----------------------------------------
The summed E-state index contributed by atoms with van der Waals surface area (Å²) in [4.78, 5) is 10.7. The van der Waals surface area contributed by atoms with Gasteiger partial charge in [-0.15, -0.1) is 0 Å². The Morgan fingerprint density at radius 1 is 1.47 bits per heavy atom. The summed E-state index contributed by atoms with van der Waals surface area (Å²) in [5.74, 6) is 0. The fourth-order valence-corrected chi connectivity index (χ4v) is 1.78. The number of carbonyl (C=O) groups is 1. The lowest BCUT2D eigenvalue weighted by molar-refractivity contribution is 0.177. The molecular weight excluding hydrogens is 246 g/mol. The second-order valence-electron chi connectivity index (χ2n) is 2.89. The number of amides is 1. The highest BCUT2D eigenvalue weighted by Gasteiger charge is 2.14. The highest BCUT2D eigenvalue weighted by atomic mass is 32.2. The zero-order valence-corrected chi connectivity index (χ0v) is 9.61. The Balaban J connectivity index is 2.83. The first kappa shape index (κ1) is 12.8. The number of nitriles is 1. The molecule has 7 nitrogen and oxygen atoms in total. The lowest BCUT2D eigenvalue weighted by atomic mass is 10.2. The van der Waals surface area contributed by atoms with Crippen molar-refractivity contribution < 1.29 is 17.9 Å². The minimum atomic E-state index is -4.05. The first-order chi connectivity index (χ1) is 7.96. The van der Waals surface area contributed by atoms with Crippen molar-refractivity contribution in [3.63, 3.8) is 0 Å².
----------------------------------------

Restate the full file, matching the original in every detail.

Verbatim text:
The summed E-state index contributed by atoms with van der Waals surface area (Å²) in [4.78, 5) is 10.7. The van der Waals surface area contributed by atoms with Gasteiger partial charge in [-0.15, -0.1) is 0 Å². The Morgan fingerprint density at radius 1 is 1.47 bits per heavy atom. The summed E-state index contributed by atoms with van der Waals surface area (Å²) in [5.74, 6) is 0. The fourth-order valence-corrected chi connectivity index (χ4v) is 1.78. The number of carbonyl (C=O) groups is 1. The lowest BCUT2D eigenvalue weighted by molar-refractivity contribution is 0.177. The molecular weight excluding hydrogens is 246 g/mol. The second-order valence-electron chi connectivity index (χ2n) is 2.89. The number of amides is 1. The highest BCUT2D eigenvalue weighted by Gasteiger charge is 2.14. The highest BCUT2D eigenvalue weighted by atomic mass is 32.2. The zero-order valence-corrected chi connectivity index (χ0v) is 9.61. The Balaban J connectivity index is 2.83. The first kappa shape index (κ1) is 12.8. The number of nitriles is 1. The molecule has 7 nitrogen and oxygen atoms in total. The lowest BCUT2D eigenvalue weighted by atomic mass is 10.2. The van der Waals surface area contributed by atoms with Crippen molar-refractivity contribution < 1.29 is 17.9 Å². The minimum atomic E-state index is -4.05. The first-order chi connectivity index (χ1) is 7.96. The van der Waals surface area contributed by atoms with Crippen molar-refractivity contribution in [3.63, 3.8) is 0 Å².